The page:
"Robin Higham's comparative study of British and French aviation during the inter-war period offers a comprehensive and thoughtful portrait of the efforts of two countries to meet the political, military and industrial challenges posed by a young and rapidly developing technology. Filled with fascinating details, Two Roads to War does not shrink from drawing larger and provocative conclusions about the effectiveness of Britain and France. It is an impressive achievement."

-- Talbot Imlay, Université Laval (Québec, Canada), author of Facing the Second World War: Strategy, Politics, and Economics in Britain and France, 1938-1940

"Robin Higham, sometime RAFVR pilot and attendee at many French Air Force Office of History sessions, has acutely dissected the geographical, historical, economic, and military differences of the French and the British to 10 May 1940 without indulgence. French readers of his book will find him harsh and perhaps unfair. Some, other than historians, will learn that until Hitler's advent, France was the potential enemy of England and Paris a target of Bomber Command. Frenchmen, whatever it may cost them, will know how an American friend can see them."

-- General Lucien Robineau, former Chief, Service Historique de l'Armée de l'Air, Vincennes, France

"In this comparative history Robin Higham evaluates French and British air forces--their development, men and materiel, governmental support, and deficiencies from 1914 to 1940. Higham, a distinguished military historian and World War II combat veteran, adds to our understanding of World War II air forces."

-- Joseph P. Harahan, co-editor, U.S. Air Force Warrior Studies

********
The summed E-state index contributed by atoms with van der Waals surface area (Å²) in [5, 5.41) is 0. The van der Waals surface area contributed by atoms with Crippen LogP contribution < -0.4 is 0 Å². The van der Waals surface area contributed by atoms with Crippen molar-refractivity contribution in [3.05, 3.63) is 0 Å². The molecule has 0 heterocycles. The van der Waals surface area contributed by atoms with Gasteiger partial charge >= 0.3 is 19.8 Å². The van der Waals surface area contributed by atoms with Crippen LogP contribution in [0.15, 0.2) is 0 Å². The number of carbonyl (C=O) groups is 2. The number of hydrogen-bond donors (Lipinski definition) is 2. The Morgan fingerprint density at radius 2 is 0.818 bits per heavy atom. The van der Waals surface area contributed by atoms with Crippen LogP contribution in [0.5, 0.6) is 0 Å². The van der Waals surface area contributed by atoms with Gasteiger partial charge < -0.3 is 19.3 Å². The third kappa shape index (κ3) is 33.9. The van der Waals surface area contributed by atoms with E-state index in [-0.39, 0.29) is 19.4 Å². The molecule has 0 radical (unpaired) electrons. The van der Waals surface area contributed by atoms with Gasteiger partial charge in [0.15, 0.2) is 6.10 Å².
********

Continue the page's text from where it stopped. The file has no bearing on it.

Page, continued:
"At the end of World War I, the French and British air services shared many similarities and were both ostensibly powerful. Yet only twenty years later, when they had to face a rampant Luftwaffe, the Armée de l'Air was pathetic and the Royal Air Force was magnificent. In this brilliant comparative analysis, Robin Higham in effect explains how to construct and sustain a first-class air force. His lucid and engrossing study is arguably the most significant book on air power published in many years."

-- Dr. Alan Stephens, author of The Royal Australian Air Force and The War in the Air 1914-1994

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Product Details

  • ISBN-13: 9781612510583
  • Publisher: Naval Institute Press
  • Publication date: 6/15/2012
  • Pages: 448
  • Sales rank: 1,265,725
  • Product dimensions: 6.00 (w) x 9.10 (h) x 1.50 (d)

Meet the Author


Robin Higham, a former RAF pilot, is the author of numerous books on aviation history. A resident of Manhattan, KS, he taught military history at Kansas State University for thirty-five years.
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Table of Contents

List of Tables ix

List of Abbreviations xi

Preface xiii

Introduction: France to 1940 1

Part I Legacies of World War I

Chapter 1 Britain and France 17

Part II The Interwar Years, 1918-1934

Chapter 2 Postwar, 1918-1932 39

Chapter 3 French and British Aircraft Industries, 1918-1934 83

Part III The Road to War, 1932-1940

Chapter 4 From the Advent of Hitler to War, 1933-1940 119

Chapter 5 Technical Infrastructure, 1928-1940 158

Chapter 6 On the Road to War, 1933-1940 207

Part IV War, 1938-1940

Chapter 7 Munich and the Phoney War, September 1938-10 May 1940 251

Conclusions 278

Epilogue 294

Appendix I Presidents, Ministers, Chiefs of Staff, France (1914-1940) 295

Appendix II Prime Ministers, Foreign Secretaries, and Air Ministers ' of Great Britain (1914-1940) 299

Appendix III Structures de I'Armée de I'Air au 1 er Juillet 1934 (5 Régions Aériennes) 301

Appendix IV Organisation Générate de I'Armee de I'Air en Temps de Paix 303

Appendix V Organisation Territoriale 304

Appendix VI Organisation de I'Armée de I'Air au 1 er Juillet 1939 305

Notes 307

Glossary 345

Bibliography 349

Index 399